The Fresno State Winery is the largest commercial winery on a university campus in the entire country.
Karley Curtis, a senior enology student at the school, is intimately aware of the processes and ingredients that make up the “graduate reserve” a blend made by the senior students.
“We had a little competition and then kind of combined a couple of blends,” Curtis says.
Most of the grapes in the wines are grown in the Central Valley, and Curtis believes the wines encompass all of the personalities of the area.
Curtis’ journey to enology started in health care.
“I started in a major of pre-med and then decided that wasn’t for me so I switched over to enology and now, I’m the head assistant in the winery here,” Curtis explains. “I love it, it’s so much fun, such a great education.”
But wine is more than just grapes. Some enologists are now using drones in the wine-making process.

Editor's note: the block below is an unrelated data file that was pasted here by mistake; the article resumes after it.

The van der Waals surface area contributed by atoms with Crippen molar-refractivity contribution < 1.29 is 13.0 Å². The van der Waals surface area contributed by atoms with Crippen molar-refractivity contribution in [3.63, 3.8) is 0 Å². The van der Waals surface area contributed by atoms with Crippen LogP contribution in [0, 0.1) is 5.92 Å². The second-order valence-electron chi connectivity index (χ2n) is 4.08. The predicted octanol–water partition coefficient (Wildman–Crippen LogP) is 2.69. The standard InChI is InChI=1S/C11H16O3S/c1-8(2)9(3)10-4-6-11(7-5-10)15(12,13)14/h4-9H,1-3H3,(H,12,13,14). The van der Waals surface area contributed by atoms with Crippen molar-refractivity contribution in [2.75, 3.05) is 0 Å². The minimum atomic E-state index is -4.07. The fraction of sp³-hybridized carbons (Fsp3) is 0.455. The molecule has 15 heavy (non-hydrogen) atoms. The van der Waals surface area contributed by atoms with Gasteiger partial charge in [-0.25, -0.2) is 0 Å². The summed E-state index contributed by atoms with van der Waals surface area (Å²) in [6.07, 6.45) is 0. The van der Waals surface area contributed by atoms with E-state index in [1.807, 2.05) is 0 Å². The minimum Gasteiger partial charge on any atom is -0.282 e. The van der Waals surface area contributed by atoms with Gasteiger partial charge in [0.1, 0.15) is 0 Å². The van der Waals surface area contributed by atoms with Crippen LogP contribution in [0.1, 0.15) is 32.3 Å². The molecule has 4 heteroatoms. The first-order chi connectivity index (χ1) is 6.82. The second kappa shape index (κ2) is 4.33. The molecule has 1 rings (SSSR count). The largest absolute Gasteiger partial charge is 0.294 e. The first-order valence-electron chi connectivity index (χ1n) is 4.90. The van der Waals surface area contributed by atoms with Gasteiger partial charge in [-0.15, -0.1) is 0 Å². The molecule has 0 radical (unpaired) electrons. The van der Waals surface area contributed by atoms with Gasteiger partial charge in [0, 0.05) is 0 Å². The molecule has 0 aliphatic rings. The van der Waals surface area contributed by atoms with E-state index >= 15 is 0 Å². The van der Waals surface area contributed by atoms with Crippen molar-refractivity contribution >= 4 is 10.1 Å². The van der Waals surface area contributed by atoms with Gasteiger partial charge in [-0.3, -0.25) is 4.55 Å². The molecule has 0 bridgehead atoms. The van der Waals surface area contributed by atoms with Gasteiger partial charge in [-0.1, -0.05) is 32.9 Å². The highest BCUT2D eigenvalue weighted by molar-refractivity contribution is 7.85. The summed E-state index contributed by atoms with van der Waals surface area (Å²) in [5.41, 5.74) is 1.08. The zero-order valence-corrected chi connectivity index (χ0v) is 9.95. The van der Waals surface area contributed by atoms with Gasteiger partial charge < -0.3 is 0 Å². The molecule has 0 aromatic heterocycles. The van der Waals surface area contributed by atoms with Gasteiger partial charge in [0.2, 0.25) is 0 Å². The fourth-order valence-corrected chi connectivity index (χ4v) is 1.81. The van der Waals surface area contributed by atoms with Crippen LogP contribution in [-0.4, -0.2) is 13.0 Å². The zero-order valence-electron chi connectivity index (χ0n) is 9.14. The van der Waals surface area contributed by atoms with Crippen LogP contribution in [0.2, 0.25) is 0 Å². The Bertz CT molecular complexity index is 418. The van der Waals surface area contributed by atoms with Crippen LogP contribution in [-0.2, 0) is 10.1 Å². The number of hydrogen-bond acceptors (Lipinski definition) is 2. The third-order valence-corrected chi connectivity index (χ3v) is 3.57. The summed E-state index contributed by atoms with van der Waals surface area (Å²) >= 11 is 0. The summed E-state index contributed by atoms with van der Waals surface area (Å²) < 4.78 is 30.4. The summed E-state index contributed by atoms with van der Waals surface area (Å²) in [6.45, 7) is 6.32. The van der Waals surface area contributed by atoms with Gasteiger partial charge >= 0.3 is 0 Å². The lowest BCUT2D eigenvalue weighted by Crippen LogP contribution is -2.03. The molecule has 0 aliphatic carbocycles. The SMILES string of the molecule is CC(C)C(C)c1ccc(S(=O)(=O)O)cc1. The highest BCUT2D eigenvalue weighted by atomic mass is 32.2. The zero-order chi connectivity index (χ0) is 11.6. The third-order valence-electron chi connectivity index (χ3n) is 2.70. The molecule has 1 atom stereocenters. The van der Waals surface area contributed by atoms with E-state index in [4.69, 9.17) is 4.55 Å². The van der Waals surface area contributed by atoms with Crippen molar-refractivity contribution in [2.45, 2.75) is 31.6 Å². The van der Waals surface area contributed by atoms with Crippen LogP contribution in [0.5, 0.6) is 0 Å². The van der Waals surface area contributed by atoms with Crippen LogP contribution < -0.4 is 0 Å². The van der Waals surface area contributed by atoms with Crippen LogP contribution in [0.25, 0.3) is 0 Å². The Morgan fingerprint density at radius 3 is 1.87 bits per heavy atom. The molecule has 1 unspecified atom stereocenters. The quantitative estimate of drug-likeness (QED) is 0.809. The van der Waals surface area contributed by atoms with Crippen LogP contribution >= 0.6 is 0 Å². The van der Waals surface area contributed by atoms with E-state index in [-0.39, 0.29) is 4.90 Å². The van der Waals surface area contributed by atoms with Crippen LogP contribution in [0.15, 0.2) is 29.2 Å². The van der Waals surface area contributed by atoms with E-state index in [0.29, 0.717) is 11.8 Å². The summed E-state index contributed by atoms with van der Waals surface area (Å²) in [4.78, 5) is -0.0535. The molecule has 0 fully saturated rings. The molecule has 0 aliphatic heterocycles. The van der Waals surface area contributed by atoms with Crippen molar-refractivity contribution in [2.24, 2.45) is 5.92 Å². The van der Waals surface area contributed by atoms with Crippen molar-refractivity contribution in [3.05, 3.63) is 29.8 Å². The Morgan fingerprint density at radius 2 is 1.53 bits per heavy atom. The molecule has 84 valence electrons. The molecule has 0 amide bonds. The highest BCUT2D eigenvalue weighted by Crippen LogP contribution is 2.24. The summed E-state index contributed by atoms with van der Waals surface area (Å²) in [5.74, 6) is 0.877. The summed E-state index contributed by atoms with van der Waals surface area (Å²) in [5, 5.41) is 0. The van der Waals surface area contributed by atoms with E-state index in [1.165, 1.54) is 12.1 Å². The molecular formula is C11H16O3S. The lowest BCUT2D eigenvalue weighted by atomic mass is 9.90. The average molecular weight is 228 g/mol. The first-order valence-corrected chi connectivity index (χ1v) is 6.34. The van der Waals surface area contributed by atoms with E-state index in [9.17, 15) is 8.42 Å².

“We send it above the vineyard,” said Kayla Vasquez, who is part of the Fresno State Winery. “From an aerial perspective, we collect images in order to map out water status and we do that to try to mitigate some of the resource management issues that we’re having with water.”
Dr. Luca Brillante, a viticulture faculty member, says combining drone technology with traditional equipment allows them to get a multi-tiered perspective on what is happening in the vineyards.
“All this in order to improve efficiency of management and help our students to be more efficient,” Brillante explains. “We need to improve efficiency of production and digital precision agriculture is a tool for that, and we train our students in that direction.”